Modern art–and Abstract Expressionism in particular–puts painters like Mark Rothko and Ellsworth Kelly on a near-religious pedestal. Just last week, when a disgruntled conceptual artist tagged a Rothko painting at the Tate Modern, he got everything from death threats to tears.
Mimi O. Chun isn’t exactly scribbling her name on an $80 million piece of art, but she is challenging traditional thinking about value and authenticity in the art world. Her chosen medium for doing so? Sugar cookies, which she decorates with motifs lifted from Rothko, Ellsworth Kelly, Kasimir Malevich, and others.
“Typically, it’s been really difficult for people outside the art world to understand how some of these artists contribute to the canon,” Chun explains. “The idea behind the cookies is to democratize it, make it more accessible and easier to understand.” Her cookies pop up all over the foodie web–on blogs, on Pinterest, and on recipe sites. “It’s interesting to see who responds to this work,” she says. “Some people get the artistic intent, other people got, ‘Wow! there are really pretty cookies.'”
Her most recent work, based on a 21-painting cycle by the German painter Imi Knoebel, went nothing short of viral last week after it showed up on DIA Art Foundation’s Facebook page (it’s permanently installed in Dia’s Beacon space). The cookie version of 24 Farben (für Blinky), painted as a tribute to Knoebel’s friend Blinky Palermo, ended up with hundreds of re-posts across Pinterest and other crafty social sites.
The series has a sweet backstory: Chun saw Knoebel’s shape paintings while on a trip to Beacon with a friend from Oakland last spring. When his birthday rolled around this fall, Chun wanted to give him something that would remind him of the trip. She spent four hours in Beacon sketching the paintings, translating them into tin cookie cutters and developing frosting tints that matched Knoebel’s own. She shipped the cookies overnight to California. “Not only did they arrive safely, but he actually ‘installed’ them on a ledge in his loft and held a mini opening,” she says, “allowing his guests to experience 24 Farben (für Blinky) in Oakland the way we had in Beacon six months prior.”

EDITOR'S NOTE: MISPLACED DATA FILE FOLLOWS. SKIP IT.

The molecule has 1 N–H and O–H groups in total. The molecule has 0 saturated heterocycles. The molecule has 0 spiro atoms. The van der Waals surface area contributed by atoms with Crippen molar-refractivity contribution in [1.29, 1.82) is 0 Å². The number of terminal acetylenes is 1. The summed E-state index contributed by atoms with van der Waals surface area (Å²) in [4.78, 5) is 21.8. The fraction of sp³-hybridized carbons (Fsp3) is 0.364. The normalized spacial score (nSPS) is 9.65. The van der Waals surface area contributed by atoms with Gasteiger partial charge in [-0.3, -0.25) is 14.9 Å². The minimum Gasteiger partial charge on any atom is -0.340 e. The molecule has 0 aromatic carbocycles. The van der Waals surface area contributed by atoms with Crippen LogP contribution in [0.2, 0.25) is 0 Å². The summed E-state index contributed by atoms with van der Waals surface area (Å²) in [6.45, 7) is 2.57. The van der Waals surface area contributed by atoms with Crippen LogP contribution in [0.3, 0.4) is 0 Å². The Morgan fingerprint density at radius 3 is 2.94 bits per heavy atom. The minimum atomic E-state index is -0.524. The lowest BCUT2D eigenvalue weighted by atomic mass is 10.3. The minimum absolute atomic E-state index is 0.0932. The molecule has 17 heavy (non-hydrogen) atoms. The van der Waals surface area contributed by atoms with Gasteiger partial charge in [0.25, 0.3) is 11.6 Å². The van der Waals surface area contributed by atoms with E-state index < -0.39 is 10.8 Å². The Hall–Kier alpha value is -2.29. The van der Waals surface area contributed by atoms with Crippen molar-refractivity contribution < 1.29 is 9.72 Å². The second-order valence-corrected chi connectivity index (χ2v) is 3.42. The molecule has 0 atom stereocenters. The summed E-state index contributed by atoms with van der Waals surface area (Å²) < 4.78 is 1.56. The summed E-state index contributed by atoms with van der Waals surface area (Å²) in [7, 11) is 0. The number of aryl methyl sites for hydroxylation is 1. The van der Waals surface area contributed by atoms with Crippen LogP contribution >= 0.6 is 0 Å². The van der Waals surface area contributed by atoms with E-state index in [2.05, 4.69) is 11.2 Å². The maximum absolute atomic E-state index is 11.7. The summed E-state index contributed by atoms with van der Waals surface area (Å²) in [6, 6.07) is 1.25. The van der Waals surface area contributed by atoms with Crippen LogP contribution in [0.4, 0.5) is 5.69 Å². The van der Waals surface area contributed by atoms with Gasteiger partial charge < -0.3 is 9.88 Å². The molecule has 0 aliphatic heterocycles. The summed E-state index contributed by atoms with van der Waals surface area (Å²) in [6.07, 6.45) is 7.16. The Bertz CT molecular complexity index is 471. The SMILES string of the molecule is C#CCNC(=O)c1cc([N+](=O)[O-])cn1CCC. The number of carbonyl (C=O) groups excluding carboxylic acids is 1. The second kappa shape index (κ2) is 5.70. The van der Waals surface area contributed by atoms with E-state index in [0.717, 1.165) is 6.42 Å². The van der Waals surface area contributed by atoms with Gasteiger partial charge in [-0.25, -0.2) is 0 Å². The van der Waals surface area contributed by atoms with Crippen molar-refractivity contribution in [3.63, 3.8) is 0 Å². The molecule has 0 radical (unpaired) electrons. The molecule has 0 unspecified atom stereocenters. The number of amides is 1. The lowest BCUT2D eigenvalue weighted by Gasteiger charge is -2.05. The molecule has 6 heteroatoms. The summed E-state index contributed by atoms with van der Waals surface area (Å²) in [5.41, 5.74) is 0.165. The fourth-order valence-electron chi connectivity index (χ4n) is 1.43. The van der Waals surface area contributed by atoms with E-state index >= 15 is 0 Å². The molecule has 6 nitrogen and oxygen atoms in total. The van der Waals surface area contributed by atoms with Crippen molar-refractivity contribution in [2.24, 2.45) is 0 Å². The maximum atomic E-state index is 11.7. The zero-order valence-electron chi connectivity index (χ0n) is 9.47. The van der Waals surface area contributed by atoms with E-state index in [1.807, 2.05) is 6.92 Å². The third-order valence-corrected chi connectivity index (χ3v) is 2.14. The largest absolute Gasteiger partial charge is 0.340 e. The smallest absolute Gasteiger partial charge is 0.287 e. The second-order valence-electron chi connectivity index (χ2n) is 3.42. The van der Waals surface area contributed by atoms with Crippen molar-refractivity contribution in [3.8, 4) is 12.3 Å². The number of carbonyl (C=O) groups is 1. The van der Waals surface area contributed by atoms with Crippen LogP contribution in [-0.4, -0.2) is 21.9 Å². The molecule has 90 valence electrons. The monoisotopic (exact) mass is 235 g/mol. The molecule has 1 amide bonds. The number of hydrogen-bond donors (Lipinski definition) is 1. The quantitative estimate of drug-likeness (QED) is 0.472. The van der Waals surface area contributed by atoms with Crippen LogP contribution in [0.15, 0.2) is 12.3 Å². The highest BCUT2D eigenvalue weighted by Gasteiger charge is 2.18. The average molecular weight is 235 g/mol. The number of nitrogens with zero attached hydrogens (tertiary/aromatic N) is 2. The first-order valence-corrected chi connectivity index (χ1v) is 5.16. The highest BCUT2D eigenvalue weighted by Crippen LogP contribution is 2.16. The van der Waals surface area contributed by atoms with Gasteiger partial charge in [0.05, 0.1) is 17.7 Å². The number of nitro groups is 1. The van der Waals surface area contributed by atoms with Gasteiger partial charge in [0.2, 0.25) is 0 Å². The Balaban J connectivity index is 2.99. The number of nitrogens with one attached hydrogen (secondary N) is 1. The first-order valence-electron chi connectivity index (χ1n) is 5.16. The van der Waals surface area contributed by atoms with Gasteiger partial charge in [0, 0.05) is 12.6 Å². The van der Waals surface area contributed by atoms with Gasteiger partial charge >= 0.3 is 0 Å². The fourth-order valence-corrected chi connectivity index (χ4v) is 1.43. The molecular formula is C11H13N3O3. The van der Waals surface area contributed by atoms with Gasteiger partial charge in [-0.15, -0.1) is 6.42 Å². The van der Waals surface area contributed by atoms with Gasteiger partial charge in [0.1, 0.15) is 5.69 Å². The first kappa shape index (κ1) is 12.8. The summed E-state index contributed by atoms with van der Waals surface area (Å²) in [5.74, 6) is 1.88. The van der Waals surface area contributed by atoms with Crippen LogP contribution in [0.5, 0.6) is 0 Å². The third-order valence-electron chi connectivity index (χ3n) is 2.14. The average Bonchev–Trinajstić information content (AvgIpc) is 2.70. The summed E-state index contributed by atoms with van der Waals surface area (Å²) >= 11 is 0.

Chun lives what she describes as a “dual life.” In her day job, she’s the design director of tech and design campus General Assembly, a job she adores. But at night, she makes “domestic art,” baked, sewn, and built in her studio. “In the pie chart of my life, I really like being hands-on and making stuff,” she tells Co.Design.
In another project, Hipster Emblems, Chun sews full-scale stuffed versions of artisanal goods: pickles, chocolate bars, and gourmet popsicles. Based on popular foodie products from Williamsburg icons like Mast Brothers Chocolate, the cuddly objects expose the economy of authenticity surrounding small-batch goods. “Watching the meteoric rise of the local artisanal movement has given way to a tempest of conflicting reactions–at times, reverence; at others, amusement; and on the rare occasion, perhaps a bit of eye-rolling,” she writes. “Hipster Emblems is very much an experiment in media and meta-narratives–a playful attempt to combine a medium best suited for four-year-olds with the very levers that invoke such fetishism among the hand-made, artisanal movement.” Right now, she’s working on a replica of an entire hanging rack of cured meats.
So will we ever get chance to buy Chun’s own vastly overpriced small-batch goods? “My grand ambition is to rent a table at [Williamsburg foodie flea market] Smorgasburg, and then sell the work at the same cost as the original.” So a stuffed replica of a Mast Brother’s chocolate bar, for example, would cost exactly what an actual Mast Brother’s bar costs (a pocket-searing $9, for the record). “It’s less of a performance than a way to allow people to engage and own a small batch of a small batch… My hope is that, in doing so, these poly-filled instantiations will function as both a mirror to the times and covetable objects in and of themselves.”
Chun is quick to point out that she’s well-aware of the twee undertones in her work. “It’s probably also worth stating for the record that I realize this is all ridiculous. I could probably spend my time writing critical essays on the exclusivity of the art world or the proliferation of the artisanal movement within hipster culture, but it’s a hell of alot more fun for everyone to eat a color-field cookie and squeeze a stuffed scoop of Van Leeuwen ice cream,” she adds. “And if people miss the irony, so be it. When they discover my dead body buried beneath fabric scraps and bags of poly-fill, you can pretty much rest assured that I died doing what I love.”